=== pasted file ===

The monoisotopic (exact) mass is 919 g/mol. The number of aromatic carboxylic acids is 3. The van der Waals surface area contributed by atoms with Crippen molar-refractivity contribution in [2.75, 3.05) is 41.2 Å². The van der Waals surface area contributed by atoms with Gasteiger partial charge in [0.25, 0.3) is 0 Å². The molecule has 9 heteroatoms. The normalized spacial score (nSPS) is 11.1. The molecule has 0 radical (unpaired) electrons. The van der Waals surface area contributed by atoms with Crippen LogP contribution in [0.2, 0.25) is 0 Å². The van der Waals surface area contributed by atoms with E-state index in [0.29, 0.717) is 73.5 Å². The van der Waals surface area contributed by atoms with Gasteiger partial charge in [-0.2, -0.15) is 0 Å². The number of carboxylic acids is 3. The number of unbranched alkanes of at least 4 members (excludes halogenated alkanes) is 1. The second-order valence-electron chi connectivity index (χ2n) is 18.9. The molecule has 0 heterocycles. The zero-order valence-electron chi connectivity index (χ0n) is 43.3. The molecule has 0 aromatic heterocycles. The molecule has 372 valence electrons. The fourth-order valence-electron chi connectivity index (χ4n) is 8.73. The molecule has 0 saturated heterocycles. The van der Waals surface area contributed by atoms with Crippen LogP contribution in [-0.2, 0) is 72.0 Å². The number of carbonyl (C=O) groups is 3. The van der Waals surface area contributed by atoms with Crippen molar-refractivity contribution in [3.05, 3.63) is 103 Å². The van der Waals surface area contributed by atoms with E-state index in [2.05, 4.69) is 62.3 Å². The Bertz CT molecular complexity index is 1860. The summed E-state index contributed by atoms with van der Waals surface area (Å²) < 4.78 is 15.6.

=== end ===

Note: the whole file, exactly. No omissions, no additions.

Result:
The monoisotopic (exact) mass is 919 g/mol. The number of aromatic carboxylic acids is 3. The van der Waals surface area contributed by atoms with Crippen molar-refractivity contribution in [2.75, 3.05) is 41.2 Å². The van der Waals surface area contributed by atoms with Gasteiger partial charge in [0.25, 0.3) is 0 Å². The molecule has 9 heteroatoms. The normalized spacial score (nSPS) is 11.1. The molecule has 0 radical (unpaired) electrons. The van der Waals surface area contributed by atoms with Crippen LogP contribution in [0.2, 0.25) is 0 Å². The van der Waals surface area contributed by atoms with E-state index in [0.29, 0.717) is 73.5 Å². The van der Waals surface area contributed by atoms with Gasteiger partial charge in [-0.2, -0.15) is 0 Å². The number of carboxylic acids is 3. The number of unbranched alkanes of at least 4 members (excludes halogenated alkanes) is 1. The second-order valence-electron chi connectivity index (χ2n) is 18.9. The molecule has 0 heterocycles. The zero-order valence-electron chi connectivity index (χ0n) is 43.3. The molecule has 0 aromatic heterocycles. The molecule has 372 valence electrons. The fourth-order valence-electron chi connectivity index (χ4n) is 8.73. The molecule has 0 saturated heterocycles. The van der Waals surface area contributed by atoms with Crippen LogP contribution in [-0.2, 0) is 72.0 Å². The number of carbonyl (C=O) groups is 3. The van der Waals surface area contributed by atoms with Crippen molar-refractivity contribution in [3.05, 3.63) is 103 Å². The van der Waals surface area contributed by atoms with E-state index in [2.05, 4.69) is 62.3 Å². The Bertz CT molecular complexity index is 1860. The summed E-state index contributed by atoms with van der Waals surface area (Å²) < 4.78 is 15.6.